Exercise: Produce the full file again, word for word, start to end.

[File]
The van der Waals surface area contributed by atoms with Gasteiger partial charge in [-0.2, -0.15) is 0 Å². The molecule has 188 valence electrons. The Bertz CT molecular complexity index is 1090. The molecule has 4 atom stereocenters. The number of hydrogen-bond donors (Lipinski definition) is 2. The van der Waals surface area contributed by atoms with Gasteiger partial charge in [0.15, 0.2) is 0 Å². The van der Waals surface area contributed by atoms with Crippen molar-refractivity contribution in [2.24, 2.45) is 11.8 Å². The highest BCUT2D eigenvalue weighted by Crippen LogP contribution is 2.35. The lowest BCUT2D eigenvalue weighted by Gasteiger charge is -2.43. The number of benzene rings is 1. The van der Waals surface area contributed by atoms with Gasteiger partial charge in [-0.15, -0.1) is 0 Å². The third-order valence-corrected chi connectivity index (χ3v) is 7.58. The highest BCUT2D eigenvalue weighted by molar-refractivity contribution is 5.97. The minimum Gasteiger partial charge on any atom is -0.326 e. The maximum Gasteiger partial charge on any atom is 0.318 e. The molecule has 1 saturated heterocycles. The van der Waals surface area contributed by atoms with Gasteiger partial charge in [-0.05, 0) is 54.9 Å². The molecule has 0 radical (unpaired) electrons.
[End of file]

The van der Waals surface area contributed by atoms with Gasteiger partial charge in [-0.2, -0.15) is 0 Å². The molecule has 188 valence electrons. The Bertz CT molecular complexity index is 1090. The molecule has 4 atom stereocenters. The number of hydrogen-bond donors (Lipinski definition) is 2. The van der Waals surface area contributed by atoms with Gasteiger partial charge in [0.15, 0.2) is 0 Å². The van der Waals surface area contributed by atoms with Crippen molar-refractivity contribution in [2.24, 2.45) is 11.8 Å². The highest BCUT2D eigenvalue weighted by Crippen LogP contribution is 2.35. The lowest BCUT2D eigenvalue weighted by Gasteiger charge is -2.43. The number of benzene rings is 1. The van der Waals surface area contributed by atoms with Gasteiger partial charge in [-0.15, -0.1) is 0 Å². The third-order valence-corrected chi connectivity index (χ3v) is 7.58. The highest BCUT2D eigenvalue weighted by molar-refractivity contribution is 5.97. The minimum Gasteiger partial charge on any atom is -0.326 e. The maximum Gasteiger partial charge on any atom is 0.318 e. The molecule has 1 saturated heterocycles. The van der Waals surface area contributed by atoms with Gasteiger partial charge in [-0.05, 0) is 54.9 Å². The molecule has 0 radical (unpaired) electrons.